Individuals and groups antique & classic cars, horse units, floats and marching groups are invited to join in.

There will be first and second place awards in each category. Judging will begin at 1 p.m. and the parade will step off at 2 p.m.

For more information or to obtain a parade registration form contact parade chairperson Marion Gill at PO Box 42, Crothersville, IN 47229 or call 812-523-1889 & leave a message or email

The Wilderness Came Back To Life

Curt-lineby Curt Kovener

The El Nino inspired mild winter and the early warming spring temperatures have been greeted enthusiastically by the wilderness. The winds played some havoc with some trees. The combination of saturated soil and gravity didn’t bode well for them but there’s greening and blooming galore in the Hoosier forest.

First to green up is the green briar and multi-flora roses almost daring you to take a walk past them to enjoy the woods. Some hand pruners and a spritz of brush killer help keep some of the pricklies under control.

And speaking of pricklies, the wild raspberry and blackberry are not far behind their non-fruiting briar cousins. We will have to wait and see how the bloom set is before offering a prediction on blackberry futures.

While on the subject of blooming, the yellow and red delicious apple trees planted in that last millennium are blooming profusely. Butterflies, bees, and an assortment of other insects have been busy drinking nectar while pollinating. Prediction: the deer will have a fine apple crop this year. I will try to gather a few for my own use.

The early blooming trees like serviceberry, dogwood and red bud are coloring up the forest canopy.

Other woodland flowers are peeking through the forest floor: purple violets, lavender wild phlox, white Dutchman’s breeches, yellow trout lily, and a few bloomers I have yet to identify are populating the brown carpet of last season’s fallen and decaying leaves and sticks.

The Mayapples are popping up and may actually bloom in May…maybe.

But the elusive of all that woodland bounty—the morel mushroom has escaped my gaze. I seem to have more luck spotting mushrooms when I am not looking for them. So I don’t go looking for mushrooms officially in hopes that a few will cross my path.

I really think wild turkey like mushrooms because a lot of their scratchings have been in places I would grow if I were a mushroom.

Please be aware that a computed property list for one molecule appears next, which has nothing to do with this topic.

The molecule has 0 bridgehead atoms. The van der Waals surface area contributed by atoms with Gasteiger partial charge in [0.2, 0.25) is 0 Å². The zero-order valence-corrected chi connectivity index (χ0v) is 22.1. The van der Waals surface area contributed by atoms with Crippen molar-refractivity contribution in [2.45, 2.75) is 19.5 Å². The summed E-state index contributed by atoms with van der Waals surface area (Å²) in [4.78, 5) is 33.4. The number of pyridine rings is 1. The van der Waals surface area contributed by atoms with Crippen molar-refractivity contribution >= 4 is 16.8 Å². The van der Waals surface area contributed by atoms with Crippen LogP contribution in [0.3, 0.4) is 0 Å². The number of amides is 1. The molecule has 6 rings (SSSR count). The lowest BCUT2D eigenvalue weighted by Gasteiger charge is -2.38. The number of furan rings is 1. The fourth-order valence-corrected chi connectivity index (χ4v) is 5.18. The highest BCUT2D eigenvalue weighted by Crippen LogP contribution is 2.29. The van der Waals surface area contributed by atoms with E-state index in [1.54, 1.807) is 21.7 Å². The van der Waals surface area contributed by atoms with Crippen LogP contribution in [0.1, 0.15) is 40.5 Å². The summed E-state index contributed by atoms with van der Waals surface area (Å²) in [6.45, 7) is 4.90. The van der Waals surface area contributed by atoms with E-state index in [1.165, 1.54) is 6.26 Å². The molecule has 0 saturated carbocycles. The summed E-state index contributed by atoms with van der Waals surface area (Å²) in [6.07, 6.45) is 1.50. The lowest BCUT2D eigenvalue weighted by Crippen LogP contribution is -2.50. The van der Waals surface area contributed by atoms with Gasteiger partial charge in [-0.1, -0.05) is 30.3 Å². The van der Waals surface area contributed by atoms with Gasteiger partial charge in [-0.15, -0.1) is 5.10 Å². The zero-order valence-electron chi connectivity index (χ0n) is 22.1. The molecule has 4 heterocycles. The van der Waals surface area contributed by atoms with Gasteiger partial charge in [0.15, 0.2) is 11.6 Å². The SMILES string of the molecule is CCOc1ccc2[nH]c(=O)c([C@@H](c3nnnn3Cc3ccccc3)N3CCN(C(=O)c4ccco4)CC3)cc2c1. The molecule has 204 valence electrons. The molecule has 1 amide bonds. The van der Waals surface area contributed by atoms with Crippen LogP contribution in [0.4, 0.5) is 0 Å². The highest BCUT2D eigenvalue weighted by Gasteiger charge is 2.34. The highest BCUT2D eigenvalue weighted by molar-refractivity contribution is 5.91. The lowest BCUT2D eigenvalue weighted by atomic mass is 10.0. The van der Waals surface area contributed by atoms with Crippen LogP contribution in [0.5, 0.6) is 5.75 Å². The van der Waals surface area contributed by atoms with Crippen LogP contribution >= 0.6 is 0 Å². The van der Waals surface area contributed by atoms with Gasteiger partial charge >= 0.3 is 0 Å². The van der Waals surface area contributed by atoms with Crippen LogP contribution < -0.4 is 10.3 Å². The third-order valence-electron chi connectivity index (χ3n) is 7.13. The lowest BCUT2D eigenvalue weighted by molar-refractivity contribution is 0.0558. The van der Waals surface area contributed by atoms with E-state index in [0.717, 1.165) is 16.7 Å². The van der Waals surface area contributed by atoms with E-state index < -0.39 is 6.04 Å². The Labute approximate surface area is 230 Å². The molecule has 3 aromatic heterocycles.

And there is an ample crop of turkey that made it through the mild winter. Early morning gobbling toms are heard in all directions from the woodland homestead. And some late afternoon flocks get disturbed from their grazing and rush into the woods when I return home on the lane.

And like the turkey, the bluegill in the lake fared well in the mild winter. They already come aswimming when I tromp on the dock to throw them some floating food. And there are the tent caterpillars I clear from the wild cherry trees they want to defoliate. Their tent clings to my fingers like cotton candy and by the time I make my way to the dock the black fuzzy wigglers are trying to escape up my finger. That makes it easy to gingerly flick them onto the lake surface where multiple bluegill almost bump noses clamoring for the fresh meat.

The whippoorwill calls from the woods at night…a sound that usually is the harbinger of summer months but maybe El Nino has moved the brown night bird’s clock forward. Often the barred owl joins in the ‘whip-poor-will’ chorus with ‘who-who-who-cooks-for you’.

And with warming ground temperatures, food for me is beginning to make its presence known. The crowns of asparagus I planted last spring and allowed to go to seed are rewarding me and my guests with index finger thick spears.

It should go without saying that the grass & weeds in the wilderness are also growing at high speed and call to me to mow. I like to mow. It gives me time to think. To think of columns like this one.